Major Research Areas
Researchers in the College of Graduate Studies focus their efforts where it truly matters—on the diseases and illnesses that affect many people. Much of our research activity is grouped into four areas of concentration: cancer; infectious diseases; disorders of the nervous system; and diabetes, metabolic disorders and cardiovascular diseases.
Mark E Schmitt, PhD
- Professor of Biochemistry and Molecular Biology
- Dean, College of Graduate Studies
Research Programs and Affiliations
- Biochemistry and Molecular Biology
- Biomedical Sciences Program
Education & Fellowships
- Postdoctoral Fellow: Stanford University
- PhD: Dartmouth Medical School, 1990
- Ribonucleoprotein assembly and biogenesis; mitochondrial RNA import, mRNA degradation, cell cycle control
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ResearchThe main goal of our research is to determine the function and regulation of the ribonucleoprotein endoribonuclease, RNase MRP, in the cell division cycle in late telophase. The incorrect regulation of cell division is the basis of all cancers. Understanding the details of how cell division is regulated and controlled is essential for controlling cancer and finding cures. Previous work had found that RNase MRP is directly involved in the late stages of the cell division cycle by regulating the activity of the cyclin dependent kinase. Cells that are defective in RNase MRP have a delayed telophase. We have made extensive progress in identifying the exact molecular mechanism of this regulation. We have found that at a particular time in the cell division cycle the RNase MRP enzyme is released from the nucleus a compartment in the cell where it is kept sequestered. The release of this endoribonuclease allows it to breakdown specific mRNAs for B-type cyclins that are required for the activity of the cyclin dependent kinase, the promotes inactivation of the cyclin dependent kinase and the termination of the cell cycle. These studies have also led us to discovering a new organelle, the TAM (Temporal Asymmetric MRP) body. We have found that this structure is P (processing) body "like". But in contrast to P bodies that are found throughout cells and the cell cycle, TAM bodies are temporally and spatially assembled organelles whose function is to degrade specific mRNAs at a discrete time and location in the cell cycle. RNase MRP localizes to this organelle during mitosis and it is in this location that the B-cyclin mRNAs are degraded.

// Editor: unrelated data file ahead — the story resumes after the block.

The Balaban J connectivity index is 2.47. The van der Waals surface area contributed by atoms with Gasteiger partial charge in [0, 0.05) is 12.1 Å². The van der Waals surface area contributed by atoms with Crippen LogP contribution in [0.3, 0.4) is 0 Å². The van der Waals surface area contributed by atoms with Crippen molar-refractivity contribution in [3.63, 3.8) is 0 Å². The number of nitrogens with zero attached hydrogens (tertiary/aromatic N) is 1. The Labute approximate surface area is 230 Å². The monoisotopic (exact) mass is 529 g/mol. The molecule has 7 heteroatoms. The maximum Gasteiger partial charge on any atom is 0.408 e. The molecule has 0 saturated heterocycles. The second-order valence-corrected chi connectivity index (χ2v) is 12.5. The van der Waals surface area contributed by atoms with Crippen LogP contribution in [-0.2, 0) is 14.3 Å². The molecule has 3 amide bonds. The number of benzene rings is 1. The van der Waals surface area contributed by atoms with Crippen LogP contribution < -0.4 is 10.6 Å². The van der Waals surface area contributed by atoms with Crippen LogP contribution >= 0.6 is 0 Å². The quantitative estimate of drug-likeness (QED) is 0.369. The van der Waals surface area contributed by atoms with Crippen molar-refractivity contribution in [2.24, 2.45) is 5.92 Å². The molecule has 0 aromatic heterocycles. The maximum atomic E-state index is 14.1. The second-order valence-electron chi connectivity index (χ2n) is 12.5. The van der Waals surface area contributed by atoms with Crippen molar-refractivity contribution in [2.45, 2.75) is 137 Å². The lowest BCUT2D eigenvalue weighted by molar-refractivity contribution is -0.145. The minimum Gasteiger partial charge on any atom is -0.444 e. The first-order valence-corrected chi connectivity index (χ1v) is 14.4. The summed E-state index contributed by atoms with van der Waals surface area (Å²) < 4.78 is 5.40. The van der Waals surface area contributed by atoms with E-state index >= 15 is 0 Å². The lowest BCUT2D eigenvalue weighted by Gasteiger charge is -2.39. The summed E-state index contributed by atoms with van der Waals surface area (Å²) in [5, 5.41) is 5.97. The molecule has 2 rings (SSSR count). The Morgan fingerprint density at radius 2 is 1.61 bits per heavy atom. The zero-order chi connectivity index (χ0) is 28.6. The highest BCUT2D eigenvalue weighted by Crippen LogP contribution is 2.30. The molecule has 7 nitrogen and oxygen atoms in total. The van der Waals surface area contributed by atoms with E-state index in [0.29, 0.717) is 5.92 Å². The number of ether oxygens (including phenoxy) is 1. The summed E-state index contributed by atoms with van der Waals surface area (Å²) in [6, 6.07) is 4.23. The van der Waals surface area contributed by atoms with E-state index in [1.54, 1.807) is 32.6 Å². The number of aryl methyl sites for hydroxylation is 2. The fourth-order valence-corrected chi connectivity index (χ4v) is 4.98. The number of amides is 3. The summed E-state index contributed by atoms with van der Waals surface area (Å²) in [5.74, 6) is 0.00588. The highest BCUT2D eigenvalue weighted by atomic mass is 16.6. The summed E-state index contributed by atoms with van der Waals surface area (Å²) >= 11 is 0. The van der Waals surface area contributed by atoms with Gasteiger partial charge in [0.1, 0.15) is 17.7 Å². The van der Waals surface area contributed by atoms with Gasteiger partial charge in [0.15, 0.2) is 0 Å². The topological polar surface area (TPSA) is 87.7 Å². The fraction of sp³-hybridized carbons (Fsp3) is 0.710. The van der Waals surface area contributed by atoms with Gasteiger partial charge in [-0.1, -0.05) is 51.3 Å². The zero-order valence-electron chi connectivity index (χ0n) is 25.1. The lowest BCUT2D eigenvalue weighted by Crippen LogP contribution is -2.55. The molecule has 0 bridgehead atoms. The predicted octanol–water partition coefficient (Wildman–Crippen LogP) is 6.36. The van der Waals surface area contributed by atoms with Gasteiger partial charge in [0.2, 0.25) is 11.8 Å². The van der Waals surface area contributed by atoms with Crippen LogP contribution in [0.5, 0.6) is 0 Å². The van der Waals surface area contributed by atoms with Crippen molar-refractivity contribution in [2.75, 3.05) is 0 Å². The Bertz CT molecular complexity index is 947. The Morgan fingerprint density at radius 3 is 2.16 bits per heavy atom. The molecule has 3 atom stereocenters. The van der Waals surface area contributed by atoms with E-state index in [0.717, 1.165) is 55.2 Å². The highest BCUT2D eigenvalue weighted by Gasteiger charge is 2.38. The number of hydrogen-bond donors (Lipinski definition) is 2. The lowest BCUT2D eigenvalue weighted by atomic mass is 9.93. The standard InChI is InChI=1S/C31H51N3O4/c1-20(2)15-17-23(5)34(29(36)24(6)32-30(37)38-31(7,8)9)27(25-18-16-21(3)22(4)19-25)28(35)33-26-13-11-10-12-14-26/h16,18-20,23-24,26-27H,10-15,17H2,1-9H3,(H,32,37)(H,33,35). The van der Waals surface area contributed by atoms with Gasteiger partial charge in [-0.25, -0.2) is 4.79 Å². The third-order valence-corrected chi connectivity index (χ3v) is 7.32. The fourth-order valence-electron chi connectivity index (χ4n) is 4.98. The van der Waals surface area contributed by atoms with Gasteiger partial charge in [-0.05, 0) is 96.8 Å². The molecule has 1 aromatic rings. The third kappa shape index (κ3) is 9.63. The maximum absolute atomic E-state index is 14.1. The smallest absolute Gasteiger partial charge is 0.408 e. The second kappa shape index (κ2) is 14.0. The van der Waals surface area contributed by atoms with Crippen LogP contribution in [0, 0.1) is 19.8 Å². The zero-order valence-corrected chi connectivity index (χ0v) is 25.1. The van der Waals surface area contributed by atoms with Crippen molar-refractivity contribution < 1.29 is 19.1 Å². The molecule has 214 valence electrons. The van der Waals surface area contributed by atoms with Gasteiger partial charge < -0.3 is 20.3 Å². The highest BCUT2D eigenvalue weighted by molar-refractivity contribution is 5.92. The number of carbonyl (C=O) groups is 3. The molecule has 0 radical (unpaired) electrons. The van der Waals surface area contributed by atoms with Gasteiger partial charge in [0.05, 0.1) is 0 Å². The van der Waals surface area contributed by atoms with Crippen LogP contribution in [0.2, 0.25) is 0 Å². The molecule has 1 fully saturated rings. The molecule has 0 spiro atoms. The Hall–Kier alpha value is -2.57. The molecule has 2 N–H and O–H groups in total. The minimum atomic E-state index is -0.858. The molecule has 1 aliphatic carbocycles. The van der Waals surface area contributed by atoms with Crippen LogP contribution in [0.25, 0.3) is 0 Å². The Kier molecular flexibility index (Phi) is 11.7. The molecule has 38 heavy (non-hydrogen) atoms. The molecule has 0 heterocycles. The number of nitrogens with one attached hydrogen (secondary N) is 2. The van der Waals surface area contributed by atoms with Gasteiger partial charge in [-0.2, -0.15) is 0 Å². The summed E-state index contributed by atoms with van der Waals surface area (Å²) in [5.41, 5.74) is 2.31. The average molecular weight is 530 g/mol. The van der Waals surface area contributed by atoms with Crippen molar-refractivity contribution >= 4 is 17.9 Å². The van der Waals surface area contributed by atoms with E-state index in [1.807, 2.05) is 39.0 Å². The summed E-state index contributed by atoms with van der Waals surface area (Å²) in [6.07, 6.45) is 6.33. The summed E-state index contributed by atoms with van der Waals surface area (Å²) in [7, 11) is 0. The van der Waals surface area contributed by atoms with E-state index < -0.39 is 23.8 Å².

RNase MRP is conserved throughout eukaryotes and mutations in the human RNA component have implicated this enzyme as an essential growth regulator. Human mutations cause Cartilage Hair Hypoplasia (CHH) a recessively inherited disorder characterized by short stature, brittle hair, anemia, immunodeficiency, and a predisposition to the development of lymphomas and other cancers. Data from our lab in collaboration with others has shown that human RNase MRP is also playing a role in destabilizing certain mRNAs. Failure to normally degrade certain mRNAs could easily cause the cell cycle delay seen in the human disease and the resulting phenotypes. Hence, these studies will have direct implications on human disease and pathogenesis.
Esakova O, Perederina A, Quan C, Schmitt ME, Krasilnikov AS. Footprinting analysis demonstrates extensive similarity between eukaryotic RNase P and RNase MRP holoenzymes. RNA. 2008 Aug;14(8):1558-67. Epub 2008 Jun 25.
Perederina A, Esakova O, Koc H, Schmitt ME, Krasilnikov AS. Specific binding of a Pop6/Pop7 heterodimer to the P3 stem of the yeast RNase MRP and RNase P RNAs. RNA. 2007 Oct;13(10):1648-55. Epub 2007 Aug 23.